SEATTLE - Debit cards now officially rule the world of plastic. For the first time ever, Visa says more money is spent on its debit cards than its credit cards.
Some industry analysts say the rise of debit card use is an indicator that consumers are being more responsible with their spending, since debit requires immediate payment. Others say it may be an indication that consumers are fed up with high credit card interest rates. Whichever form of payment you use, there are some things to think about.
Starbucks made news last week when we learned they'd inadvertently double-charged customers who used debit or credit cards over the Memorial Day Weekend. It was a computer error that was quickly rectified.
Kristin Alexander with the Washington State Attorney General's Office says the incident is a reminder that consumers need to be watchful of their own accounts.
"That means checking our statements. That means reporting suspicious activity as soon as it occurs," said Alexander.
Certified Financial Planner Dennis Clavin only uses his debit card to get money from an ATM.
"I think it's really smart to have some petty-cash on hand," said Clavin. He uses cash for small purchases and credit cards for big purchases.
"And i love getting the mileage and we pay them off every month," Clavin said about his credit card.
Credit cards tend to offer the most protection if a purchase arrives damaged or if there is a fraudulent charge.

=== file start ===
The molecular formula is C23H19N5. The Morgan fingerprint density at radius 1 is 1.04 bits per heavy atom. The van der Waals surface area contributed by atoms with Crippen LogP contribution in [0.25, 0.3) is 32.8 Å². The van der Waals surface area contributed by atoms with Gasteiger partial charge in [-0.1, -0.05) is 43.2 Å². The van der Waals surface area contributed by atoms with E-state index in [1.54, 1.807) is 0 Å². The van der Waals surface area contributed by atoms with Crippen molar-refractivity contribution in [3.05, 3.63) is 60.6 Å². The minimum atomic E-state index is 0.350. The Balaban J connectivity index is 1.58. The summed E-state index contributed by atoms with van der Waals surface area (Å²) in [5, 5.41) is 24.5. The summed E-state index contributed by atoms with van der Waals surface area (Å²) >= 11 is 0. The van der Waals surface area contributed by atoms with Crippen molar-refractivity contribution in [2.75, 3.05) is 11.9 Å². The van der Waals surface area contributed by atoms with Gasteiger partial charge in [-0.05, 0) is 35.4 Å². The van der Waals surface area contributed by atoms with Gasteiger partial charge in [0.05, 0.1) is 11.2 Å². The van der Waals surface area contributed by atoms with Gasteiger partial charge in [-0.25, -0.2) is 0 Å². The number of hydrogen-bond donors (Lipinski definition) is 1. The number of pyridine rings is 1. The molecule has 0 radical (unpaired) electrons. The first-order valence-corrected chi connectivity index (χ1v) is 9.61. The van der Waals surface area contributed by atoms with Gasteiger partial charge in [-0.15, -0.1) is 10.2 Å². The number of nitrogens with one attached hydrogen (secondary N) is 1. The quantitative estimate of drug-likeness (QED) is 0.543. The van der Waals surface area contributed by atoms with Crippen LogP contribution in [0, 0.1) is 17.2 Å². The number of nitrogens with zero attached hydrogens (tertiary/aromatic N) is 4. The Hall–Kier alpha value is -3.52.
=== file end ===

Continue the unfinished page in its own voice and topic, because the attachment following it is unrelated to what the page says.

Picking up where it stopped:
"Under federal law you're only liable for the first 50 bucks of damage done to your credit card," said Alexander. "There's no such law for debit cards."
Now, keep in mind many banks offer the same kinds of protections on debit cards. Many banks even offer zero liability. Still, if you paid with a debit card it can take a lot longer to rectify the situation and get your money back.
With cash, there are no strings attached. However, there are no built-in consumer protections either.
Alexander said, "I would not pay in cash for something that I wasn't walking out the door with. So if I'm ordering it and it's coming later, I'm going to use a credit card."
Even though credit cards offer the most consumer protection, you must be diligent about checking your monthly statement. In most cases, you have 60 days to report a fraudulent or erroneous charge. If you don't speak up within that time frame, you could be on the hook for that money.